• Christina Greutink

    I think all Corvids are marvelous, Ron, and I really enjoy your capturing some of their fascinating behavior. Beautiful shots!

  • Charlotte Norton

    Fantastic shots Ron!

    Charlotte

  • Judy Gusick

    They are beautiful even if on my shit list regularly! 🙂 We have some dismantling an old nest at the moment and interesting to watch their ponderings as to which stick to get next! Great shots! 🙂

    • I know that list well, Judy.

      Yes, they often use sticks from old abandoned nests to build or refurbish the one they intend to use. Makes perfect sense to me!

  • Marty K

    There’s some iridescence in the first shot of the little bastar…oops…bird…as well. They are pretty cool and have some interesting behaviors. I find myself liking them very much even if I don’t always like everything they do; must be all the practice I got in the classroom. 😉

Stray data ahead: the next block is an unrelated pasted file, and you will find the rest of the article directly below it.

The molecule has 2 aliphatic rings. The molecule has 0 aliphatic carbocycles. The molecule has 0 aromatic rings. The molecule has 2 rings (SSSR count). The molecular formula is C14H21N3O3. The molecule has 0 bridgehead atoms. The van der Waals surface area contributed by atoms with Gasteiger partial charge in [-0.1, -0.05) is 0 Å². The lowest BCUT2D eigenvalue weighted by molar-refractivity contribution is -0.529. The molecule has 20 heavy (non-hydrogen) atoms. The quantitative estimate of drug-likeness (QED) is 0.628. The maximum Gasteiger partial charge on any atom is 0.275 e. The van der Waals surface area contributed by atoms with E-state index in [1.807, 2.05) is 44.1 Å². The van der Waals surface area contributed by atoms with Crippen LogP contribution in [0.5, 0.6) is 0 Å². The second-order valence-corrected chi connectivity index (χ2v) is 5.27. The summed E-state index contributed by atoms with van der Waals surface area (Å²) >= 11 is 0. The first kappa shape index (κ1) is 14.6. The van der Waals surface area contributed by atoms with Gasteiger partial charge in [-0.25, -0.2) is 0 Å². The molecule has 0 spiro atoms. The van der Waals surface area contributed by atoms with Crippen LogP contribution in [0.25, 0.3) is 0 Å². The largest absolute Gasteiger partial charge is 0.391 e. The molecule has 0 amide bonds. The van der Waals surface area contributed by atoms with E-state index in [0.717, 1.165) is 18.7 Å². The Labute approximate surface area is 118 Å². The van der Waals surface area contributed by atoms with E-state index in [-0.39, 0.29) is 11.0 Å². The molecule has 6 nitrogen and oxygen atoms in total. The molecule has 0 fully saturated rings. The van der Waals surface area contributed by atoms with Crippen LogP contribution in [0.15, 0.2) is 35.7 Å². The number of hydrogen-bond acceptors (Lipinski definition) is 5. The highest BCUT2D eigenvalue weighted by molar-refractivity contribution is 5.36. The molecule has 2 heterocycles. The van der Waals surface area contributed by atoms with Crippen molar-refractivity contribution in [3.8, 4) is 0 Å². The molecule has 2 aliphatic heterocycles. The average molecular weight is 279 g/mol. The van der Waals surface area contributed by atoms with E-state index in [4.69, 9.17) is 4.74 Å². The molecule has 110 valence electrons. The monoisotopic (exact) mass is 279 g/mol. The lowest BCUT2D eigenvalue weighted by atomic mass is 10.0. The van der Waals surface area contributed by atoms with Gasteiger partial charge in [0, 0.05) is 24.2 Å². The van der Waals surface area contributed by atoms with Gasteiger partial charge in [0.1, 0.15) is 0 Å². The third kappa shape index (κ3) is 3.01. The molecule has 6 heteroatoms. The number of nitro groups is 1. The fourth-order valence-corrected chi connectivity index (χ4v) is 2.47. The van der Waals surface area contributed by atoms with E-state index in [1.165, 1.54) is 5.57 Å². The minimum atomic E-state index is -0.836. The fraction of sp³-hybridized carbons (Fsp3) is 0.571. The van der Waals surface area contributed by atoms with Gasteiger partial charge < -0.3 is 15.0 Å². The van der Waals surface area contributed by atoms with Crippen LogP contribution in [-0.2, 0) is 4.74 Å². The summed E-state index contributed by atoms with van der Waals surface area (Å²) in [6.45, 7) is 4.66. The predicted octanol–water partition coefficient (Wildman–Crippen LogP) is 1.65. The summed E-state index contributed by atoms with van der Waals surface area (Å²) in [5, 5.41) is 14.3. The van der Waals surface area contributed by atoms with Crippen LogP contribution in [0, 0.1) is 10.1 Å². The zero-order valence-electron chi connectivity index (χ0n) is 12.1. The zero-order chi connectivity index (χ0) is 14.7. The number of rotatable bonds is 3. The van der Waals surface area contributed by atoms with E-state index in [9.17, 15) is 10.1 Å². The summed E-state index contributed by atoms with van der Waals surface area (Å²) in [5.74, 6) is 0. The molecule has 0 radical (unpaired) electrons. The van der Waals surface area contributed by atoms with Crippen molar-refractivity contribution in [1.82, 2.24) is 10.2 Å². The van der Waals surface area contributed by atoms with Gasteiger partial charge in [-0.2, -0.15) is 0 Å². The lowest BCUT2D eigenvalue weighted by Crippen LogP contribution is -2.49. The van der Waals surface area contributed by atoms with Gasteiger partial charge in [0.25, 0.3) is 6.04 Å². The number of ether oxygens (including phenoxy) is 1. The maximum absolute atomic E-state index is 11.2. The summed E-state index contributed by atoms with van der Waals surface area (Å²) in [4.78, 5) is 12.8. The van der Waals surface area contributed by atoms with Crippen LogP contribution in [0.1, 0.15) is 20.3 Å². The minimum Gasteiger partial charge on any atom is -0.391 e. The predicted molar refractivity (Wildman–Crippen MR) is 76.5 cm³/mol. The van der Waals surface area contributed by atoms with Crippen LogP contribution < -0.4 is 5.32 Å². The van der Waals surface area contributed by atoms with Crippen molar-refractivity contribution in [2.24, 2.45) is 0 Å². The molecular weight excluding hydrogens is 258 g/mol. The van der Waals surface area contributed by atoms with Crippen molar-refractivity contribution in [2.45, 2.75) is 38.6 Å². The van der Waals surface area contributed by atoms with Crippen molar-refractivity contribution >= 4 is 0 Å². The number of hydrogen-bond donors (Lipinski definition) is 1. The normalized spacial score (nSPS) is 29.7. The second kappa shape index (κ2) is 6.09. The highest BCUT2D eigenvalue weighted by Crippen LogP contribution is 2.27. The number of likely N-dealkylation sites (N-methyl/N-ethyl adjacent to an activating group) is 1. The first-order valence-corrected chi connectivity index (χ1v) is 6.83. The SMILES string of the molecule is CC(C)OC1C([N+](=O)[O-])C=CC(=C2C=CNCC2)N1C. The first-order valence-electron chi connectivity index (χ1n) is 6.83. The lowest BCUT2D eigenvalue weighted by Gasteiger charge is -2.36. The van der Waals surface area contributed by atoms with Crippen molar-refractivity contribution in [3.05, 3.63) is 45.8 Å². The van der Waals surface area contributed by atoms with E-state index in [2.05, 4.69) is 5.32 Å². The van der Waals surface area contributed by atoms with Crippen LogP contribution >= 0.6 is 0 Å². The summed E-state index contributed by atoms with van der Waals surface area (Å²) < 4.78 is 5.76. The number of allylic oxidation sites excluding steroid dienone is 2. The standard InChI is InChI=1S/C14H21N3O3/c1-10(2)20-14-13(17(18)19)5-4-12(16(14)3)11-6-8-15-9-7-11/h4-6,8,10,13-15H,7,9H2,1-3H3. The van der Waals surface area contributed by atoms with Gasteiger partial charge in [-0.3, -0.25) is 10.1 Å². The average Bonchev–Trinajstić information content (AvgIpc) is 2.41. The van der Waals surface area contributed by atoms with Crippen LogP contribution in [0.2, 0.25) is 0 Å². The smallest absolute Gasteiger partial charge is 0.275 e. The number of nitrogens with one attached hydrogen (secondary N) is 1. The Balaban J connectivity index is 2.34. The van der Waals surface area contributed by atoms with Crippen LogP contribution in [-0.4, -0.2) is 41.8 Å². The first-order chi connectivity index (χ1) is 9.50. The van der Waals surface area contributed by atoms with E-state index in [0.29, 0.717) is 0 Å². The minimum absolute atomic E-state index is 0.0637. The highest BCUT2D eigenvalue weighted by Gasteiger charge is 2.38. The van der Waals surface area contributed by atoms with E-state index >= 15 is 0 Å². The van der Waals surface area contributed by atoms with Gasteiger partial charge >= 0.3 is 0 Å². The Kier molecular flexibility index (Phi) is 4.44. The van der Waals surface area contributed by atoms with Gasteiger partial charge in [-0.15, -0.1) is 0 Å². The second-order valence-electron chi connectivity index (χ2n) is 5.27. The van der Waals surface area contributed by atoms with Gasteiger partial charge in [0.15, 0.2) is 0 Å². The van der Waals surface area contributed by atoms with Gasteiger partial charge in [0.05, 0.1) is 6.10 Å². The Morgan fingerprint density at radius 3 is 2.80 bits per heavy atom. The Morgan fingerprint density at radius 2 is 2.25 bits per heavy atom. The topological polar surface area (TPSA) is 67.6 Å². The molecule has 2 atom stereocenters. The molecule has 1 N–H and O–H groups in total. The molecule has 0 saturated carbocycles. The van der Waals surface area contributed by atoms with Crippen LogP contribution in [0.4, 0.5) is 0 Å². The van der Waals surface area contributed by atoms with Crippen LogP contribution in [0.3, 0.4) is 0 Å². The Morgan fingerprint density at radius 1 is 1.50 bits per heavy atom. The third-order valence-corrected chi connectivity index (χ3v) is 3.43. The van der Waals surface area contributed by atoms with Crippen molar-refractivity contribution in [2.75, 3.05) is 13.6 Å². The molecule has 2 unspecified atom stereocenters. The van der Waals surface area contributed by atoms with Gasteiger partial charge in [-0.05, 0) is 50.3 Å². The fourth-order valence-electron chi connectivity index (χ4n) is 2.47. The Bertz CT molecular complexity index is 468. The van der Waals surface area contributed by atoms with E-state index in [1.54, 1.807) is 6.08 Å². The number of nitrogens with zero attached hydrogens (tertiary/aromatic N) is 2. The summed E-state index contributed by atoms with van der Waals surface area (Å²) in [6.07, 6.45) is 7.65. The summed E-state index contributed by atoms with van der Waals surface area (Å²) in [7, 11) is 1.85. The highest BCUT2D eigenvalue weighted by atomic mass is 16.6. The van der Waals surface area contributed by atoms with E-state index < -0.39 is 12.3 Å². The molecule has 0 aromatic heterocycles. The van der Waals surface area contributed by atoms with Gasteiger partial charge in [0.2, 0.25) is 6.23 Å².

• Marty, I had a pair of them nesting in a tree next to my house for two years. Most of the time I loved watching their behaviors (especially when they’d torment the neighbors cat – literally pulling the tail of the cat repeatedly) but they sure make a lot of damned noise at times!

      Your comparison to the classroom was perfect!

  • Joel Harris

    Ron, we watched a pair of magpie working on their nest on the U of U campus last week. They were quite conversational, but we couldn’t tell if they were agreeing or arguing about how to arrange the furniture.

    These are wonderful pictures with such a nice display of flight feathers. -Joel

    • Joel, “conversational” is right! Amazingly a single bird can sound like three different birds at the same time – especially when they’re in the nest so it can be confusing to keep track of them.